Grand Marais Radio Station Celebrates Milestone

By Pat Forrest

Just over three decades ago, a small group of Grand Marais residents were sitting around a kitchen table, discussing their shared belief that independent local radio in Cook County could play an important role in building a sense of community. Six years and a great deal of hard work later, in 1998, Cook County Community Radio (WTIP) began broadcasting along the North Shore of Lake Superior from Two Harbors to Grand Portage and into the Boundary Waters Canoe Area Wilderness region on the Gunflint Trail.

Now WTIP is marking its 25th anniversary with celebrations that are scheduled to take place throughout the year. These will include showcasing the station’s history on the station’s public affairs program and hosting several events that will feature birthday cakes, including the annual member meeting in the summer. It will also be recognized at its annual Radio Waves Music Festival, scheduled for September 8–10 in Grand Marais. The first festival was held in 2008, to celebrate WTIP’s tenth anniversary on the air.

WTIP had something to celebrate back in 2021 as well. It was then that the Association of Minnesota Public Educational Radio Stations (Ampers) announced that WTIP North Shore Community Radio was chosen as its 2021 Station of the Year. The award recognizes overall excellence in public radio broadcasting in Minnesota. This was a nod to the station’s commitment to holding the community together during the pandemic.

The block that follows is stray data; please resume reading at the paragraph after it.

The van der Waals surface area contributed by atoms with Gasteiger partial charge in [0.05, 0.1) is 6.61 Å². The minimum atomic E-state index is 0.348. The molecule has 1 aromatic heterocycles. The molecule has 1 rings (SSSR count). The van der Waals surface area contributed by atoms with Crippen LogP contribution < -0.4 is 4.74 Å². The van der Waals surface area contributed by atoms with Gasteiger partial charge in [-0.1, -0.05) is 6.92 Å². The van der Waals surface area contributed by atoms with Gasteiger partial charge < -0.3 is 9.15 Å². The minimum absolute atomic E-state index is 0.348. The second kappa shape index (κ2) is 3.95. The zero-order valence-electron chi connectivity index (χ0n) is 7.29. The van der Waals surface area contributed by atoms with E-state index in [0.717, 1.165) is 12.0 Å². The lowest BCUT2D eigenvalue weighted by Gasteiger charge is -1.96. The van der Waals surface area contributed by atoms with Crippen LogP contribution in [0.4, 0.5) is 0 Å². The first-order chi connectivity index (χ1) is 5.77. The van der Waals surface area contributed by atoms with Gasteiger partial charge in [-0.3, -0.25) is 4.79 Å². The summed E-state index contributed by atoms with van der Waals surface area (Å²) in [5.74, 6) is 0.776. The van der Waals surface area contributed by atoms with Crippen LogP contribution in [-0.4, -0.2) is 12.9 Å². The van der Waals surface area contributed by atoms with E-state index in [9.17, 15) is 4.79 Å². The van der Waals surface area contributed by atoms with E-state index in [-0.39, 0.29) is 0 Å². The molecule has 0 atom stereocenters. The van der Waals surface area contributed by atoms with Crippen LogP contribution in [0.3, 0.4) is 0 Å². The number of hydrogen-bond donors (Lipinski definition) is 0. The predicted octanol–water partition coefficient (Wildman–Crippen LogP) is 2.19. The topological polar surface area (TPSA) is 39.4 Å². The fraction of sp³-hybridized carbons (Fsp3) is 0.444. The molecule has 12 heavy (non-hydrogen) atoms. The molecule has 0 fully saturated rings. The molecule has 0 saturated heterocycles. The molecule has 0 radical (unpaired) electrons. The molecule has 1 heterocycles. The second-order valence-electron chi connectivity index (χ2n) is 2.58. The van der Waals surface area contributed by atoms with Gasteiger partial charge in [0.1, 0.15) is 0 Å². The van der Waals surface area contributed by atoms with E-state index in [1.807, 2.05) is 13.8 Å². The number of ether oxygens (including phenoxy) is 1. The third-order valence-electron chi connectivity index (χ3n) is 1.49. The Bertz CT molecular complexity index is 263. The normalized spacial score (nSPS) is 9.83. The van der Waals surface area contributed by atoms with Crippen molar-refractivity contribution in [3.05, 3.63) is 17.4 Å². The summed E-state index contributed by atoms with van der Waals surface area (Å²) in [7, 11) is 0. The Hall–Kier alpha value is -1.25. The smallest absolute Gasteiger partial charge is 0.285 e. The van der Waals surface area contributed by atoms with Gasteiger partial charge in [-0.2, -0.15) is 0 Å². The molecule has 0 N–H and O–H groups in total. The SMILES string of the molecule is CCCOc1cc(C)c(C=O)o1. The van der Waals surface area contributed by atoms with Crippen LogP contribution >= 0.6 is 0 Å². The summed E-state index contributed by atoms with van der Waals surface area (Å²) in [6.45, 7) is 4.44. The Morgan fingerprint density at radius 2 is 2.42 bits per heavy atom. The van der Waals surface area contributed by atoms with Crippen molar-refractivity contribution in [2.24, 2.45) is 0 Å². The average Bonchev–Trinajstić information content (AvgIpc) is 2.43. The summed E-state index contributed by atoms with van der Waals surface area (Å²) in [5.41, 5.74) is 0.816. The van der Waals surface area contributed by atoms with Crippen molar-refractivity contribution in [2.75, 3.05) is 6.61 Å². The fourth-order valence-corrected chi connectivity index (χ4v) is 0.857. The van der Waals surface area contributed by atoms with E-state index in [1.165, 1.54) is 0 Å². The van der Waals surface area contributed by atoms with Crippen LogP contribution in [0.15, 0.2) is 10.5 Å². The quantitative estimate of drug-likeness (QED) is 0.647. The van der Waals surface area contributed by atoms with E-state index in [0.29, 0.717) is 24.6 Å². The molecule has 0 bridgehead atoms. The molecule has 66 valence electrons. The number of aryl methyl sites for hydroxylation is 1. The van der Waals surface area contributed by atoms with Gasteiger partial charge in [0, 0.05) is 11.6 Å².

In 2020, when the COVID-19 pandemic forced business closures and caused stay-at-home orders, WTIP didn’t miss a single minute of programming. Staff members stepped up to host additional shows and a group of 17 volunteers created music shows and features from home and shared them electronically. The station was also able to bring regular updates to its listeners from the local hospital and clinic. WTIP executive director Matthew Brown, who began his career at the station in 2001 as a volunteer, says that the station’s activities during the crisis had the effect that they were aiming for. “For our member listeners to be able to continue to hear their friends and colleagues on air was very calming for them,” he says. “We were able to maintain a sense of togetherness and community during a very challenging time.”

The station is supported by state and federal funding, as well as by memberships. Brown says that they have members in Thunder Bay and the region, at least one member in Toronto and one in Kingston, Ontario. While the signal does cross the Canadian border, most people stream the programs.

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